Attack of the Werewolves15
After the success of Shaun of the Dead there's been a whole walking dead army of parody zombie films, most of which have been dead un-funny.
Comedies featuring other fabled characters seem to be less popular – werewolves, for instance; other than Michael J Fox as the Teen Wolf in 1985, fun werewolf flicks have been thin on the ground.
This then is not only a welcome entry into the small collection of amusing Lycanthropic films, but is also from a surprising source – Spain.
Having written one, fairly unsuccessful book, Thomas Marino (Gorka Otxoa) is return to Arga, the village where he grew up. He hopes that being there will provide the inspiration he needs, and spark his creativity in writing a book about his roots.
And because he's a bit of a local celebrity, the town are going to honour his return with the key to the village. Or so he thinks. Unfortunately for him, they have other plans.
Unbeknownst to him, the village is under the spell of an evil curse that has a werewolf trapped in their community.
Legend has it that, nearly a hundred years ago, an evil marchioness had her way with a local gypsy. After she fell pregnant with his child, she decided to kill him and all the other men in the village.
In return, a gypsy placed a curse on her son; on his tenth birthday he will turn into a werewolf. He will then live for a hundred years, with the only way to break the spell, is for the werewolf to eat a member of the Marino family. If a Marino isn't eaten within the 100 year time span, an even worse curse will befall the village.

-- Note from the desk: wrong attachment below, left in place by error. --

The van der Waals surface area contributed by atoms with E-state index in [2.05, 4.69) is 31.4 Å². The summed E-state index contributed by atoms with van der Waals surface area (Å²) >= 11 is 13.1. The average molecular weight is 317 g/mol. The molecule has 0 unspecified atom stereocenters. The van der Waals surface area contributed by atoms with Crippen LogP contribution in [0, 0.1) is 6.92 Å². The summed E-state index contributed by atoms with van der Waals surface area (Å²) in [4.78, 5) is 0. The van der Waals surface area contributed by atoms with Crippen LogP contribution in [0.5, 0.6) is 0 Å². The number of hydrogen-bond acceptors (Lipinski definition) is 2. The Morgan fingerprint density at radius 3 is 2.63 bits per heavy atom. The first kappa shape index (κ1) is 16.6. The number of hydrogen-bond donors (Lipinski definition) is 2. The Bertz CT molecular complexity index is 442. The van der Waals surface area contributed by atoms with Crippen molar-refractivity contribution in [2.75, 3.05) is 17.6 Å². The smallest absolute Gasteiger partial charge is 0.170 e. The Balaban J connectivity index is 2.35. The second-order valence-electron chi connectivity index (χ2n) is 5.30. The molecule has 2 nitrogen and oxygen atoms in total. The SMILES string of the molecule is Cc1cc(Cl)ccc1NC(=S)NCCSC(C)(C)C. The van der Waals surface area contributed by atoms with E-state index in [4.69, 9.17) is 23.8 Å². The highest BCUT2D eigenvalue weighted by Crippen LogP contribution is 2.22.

When Thomas doesn't get the key to the village as promised, he begins to work out that he's there under false pretences. What he doesn't realise is that the villagers have him down as the main course for their captive beast.
Although the cover of this film looks dark and moody, it's about as menacing as a dog licking your face. Its silly humour is in a similar vein, as it were, to Roman Polanski's 1967 comedy Dance of the Vampire. And director Juan Martínez Moreno (who may well be Spanish himself) takes his subject matter just as seriously.
His film, which he also wrote, is full to the brim with fun, little one-liners and visual jokes. The camaraderie that the main cast share throughout is reminiscent to that Pegg & Frost and co shared in Shaun. Perhaps one or two of the gags may get lost in translation, but for the most part, it all works remarkably well.
It's not clear if the werewolves themselves are supposed to be intentionally funny, but as they look like men zipped into hairy onesies, it's difficult to take them anywhere close to seriously.
Moreno gets a lot of humour out of his story as well as his cast, including yet another great performance from a canine; at this rate, there will come a day when all films will star dogs, with maybe the odd supporting human roles.
Considering how many bland and mediocre comedies come out of the US, it's great to see a European film with so much comedic bite.